ArLiJo Poetry Award Winner




Gival Press is pleased to announce that Ms. Lalita Noronha of Baltimore, Maryland has won the ArLiJo Award for her poem titled Bar Talk.

Lalita Noronha received a cash prize of $100.00, a certificate, and her poem will be posted on ArLiJo.com and the Gival Press website. The ArLiJo Poetry Award was made possible by the collaboration between Gival Press and Arlington Arts Center.

Winner of the 2011 ArLiJo Poetry Award
Bar Talk
by Lalita Noronha of Baltimore, Maryland.


Bar Talk

On bar stools,
two dirty martinis between us,
two plump, pierced olives bear witness
to mundane words—
your family trip to some island, my kids in college,
your teaching career, my award winning book—
words running into piano ripples
and tinkling talk.

The bartender rims glasses in sea salt,
pours margaritas, floats lime wedges on the rocks.
I can tell you remember
forty years later that I loved margaritas.
Still we speak of ordinary things—
anything but timing,
how fate flew you to America,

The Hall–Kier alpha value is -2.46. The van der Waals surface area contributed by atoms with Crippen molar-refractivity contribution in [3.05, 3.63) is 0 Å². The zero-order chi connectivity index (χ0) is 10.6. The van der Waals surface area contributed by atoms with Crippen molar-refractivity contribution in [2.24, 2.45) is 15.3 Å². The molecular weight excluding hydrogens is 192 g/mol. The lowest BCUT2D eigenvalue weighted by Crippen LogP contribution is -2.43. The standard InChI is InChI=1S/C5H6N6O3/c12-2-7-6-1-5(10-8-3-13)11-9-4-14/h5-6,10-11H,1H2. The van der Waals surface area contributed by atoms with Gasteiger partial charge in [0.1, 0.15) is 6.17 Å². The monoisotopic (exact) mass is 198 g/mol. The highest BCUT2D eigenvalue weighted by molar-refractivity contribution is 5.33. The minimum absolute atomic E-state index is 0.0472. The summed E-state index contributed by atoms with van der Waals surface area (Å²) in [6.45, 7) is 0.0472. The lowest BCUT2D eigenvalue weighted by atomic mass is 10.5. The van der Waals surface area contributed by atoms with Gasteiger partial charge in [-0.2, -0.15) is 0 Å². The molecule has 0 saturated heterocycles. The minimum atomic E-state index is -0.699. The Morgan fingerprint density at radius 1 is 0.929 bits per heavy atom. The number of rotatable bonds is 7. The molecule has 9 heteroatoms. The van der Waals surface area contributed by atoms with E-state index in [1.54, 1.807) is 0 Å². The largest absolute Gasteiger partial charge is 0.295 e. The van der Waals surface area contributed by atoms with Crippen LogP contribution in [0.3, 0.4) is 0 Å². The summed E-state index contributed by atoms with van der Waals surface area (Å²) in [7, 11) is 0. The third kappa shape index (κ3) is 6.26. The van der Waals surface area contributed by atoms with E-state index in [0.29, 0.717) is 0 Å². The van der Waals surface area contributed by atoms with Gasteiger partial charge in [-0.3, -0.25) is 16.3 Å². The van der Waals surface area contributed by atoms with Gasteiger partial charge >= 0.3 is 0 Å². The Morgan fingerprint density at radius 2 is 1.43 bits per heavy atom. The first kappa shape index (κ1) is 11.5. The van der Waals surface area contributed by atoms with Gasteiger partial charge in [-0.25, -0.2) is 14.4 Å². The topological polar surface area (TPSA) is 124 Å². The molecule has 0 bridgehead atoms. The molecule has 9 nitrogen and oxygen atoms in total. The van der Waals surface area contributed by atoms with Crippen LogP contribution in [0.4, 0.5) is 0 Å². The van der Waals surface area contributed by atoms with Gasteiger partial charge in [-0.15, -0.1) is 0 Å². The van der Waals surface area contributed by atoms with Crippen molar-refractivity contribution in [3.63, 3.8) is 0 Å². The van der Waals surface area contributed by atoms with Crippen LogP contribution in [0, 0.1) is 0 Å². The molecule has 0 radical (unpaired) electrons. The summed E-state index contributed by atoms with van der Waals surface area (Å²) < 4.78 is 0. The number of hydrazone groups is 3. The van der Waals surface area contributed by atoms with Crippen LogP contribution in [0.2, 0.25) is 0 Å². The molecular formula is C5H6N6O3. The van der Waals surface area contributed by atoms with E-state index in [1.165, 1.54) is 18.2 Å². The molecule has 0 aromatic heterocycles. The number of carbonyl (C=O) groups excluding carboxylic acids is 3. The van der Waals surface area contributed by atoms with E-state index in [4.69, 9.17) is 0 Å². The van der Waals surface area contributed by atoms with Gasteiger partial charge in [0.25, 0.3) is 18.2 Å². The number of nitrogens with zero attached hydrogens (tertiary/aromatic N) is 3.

left me behind in India.

You drain your glass, leave the olives behind,
pay the bill, walk me to my car.
We say goodbye with barely a kiss.
But when I turn the car key,
you lean into my window, wordless,
look at me, away, and back again,
not saying what you could have said.
“Will you write about us?” you ask.

Copyright © 2011 by Lalita Noronha.



Biography:
Lalita Noronha, born in India, is a scientist, writer, poet, and fiction editor for The Baltimore Review. She has been published in over seventy journals and anthologies, and she has won The Maryland Literary Arts Award twice and the National League of American Pen Women awards among others. She has been featured on WYPR, The Signal. The short story collection titled Where Monsoons Cry is her latest publication.

Finalists:
Killer by Nature
by Patricia Garfinkel of Arlington, Virginia.

My One-Tree Cherry Orchard
by Elisavietta Ritchie of Washington, DC.

Travels with Roger’s Ashes
by Bonnie J. Morris of Washington, DC.

The End and the Beginning
by Joseph Baldi Acosta of Rockville, Maryland.


Judges:
Clifford Bernier and John Gosslee who read the entries anonymously, served as the final judges.

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